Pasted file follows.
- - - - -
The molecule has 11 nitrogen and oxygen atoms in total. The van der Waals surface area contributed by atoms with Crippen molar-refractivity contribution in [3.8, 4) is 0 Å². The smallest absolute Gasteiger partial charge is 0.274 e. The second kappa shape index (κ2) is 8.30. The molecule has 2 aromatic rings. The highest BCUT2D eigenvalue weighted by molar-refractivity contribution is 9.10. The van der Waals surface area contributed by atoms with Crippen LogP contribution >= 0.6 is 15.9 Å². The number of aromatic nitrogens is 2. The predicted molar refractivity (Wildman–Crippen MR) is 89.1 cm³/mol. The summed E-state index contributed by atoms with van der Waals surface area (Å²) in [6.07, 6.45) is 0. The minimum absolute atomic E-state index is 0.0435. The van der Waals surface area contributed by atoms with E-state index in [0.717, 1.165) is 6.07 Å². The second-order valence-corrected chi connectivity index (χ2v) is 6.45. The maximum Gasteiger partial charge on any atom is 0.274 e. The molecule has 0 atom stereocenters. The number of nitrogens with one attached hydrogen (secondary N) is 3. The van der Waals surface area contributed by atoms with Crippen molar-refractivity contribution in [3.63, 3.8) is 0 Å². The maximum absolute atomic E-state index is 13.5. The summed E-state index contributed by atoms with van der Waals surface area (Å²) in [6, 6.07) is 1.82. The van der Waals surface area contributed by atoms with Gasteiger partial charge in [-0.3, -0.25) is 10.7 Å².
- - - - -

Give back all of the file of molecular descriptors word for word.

The molecule has 11 nitrogen and oxygen atoms in total. The van der Waals surface area contributed by atoms with Crippen molar-refractivity contribution in [3.8, 4) is 0 Å². The smallest absolute Gasteiger partial charge is 0.274 e. The second kappa shape index (κ2) is 8.30. The molecule has 2 aromatic rings. The highest BCUT2D eigenvalue weighted by molar-refractivity contribution is 9.10. The van der Waals surface area contributed by atoms with Crippen LogP contribution >= 0.6 is 15.9 Å². The number of aromatic nitrogens is 2. The predicted molar refractivity (Wildman–Crippen MR) is 89.1 cm³/mol. The summed E-state index contributed by atoms with van der Waals surface area (Å²) in [6.07, 6.45) is 0. The minimum absolute atomic E-state index is 0.0435. The van der Waals surface area contributed by atoms with E-state index in [0.717, 1.165) is 6.07 Å². The second-order valence-corrected chi connectivity index (χ2v) is 6.45. The maximum Gasteiger partial charge on any atom is 0.274 e. The molecule has 0 atom stereocenters. The number of nitrogens with one attached hydrogen (secondary N) is 3. The van der Waals surface area contributed by atoms with Crippen molar-refractivity contribution in [3.63, 3.8) is 0 Å². The maximum absolute atomic E-state index is 13.5. The summed E-state index contributed by atoms with van der Waals surface area (Å²) in [6, 6.07) is 1.82. The van der Waals surface area contributed by atoms with Gasteiger partial charge in [-0.3, -0.25) is 10.7 Å².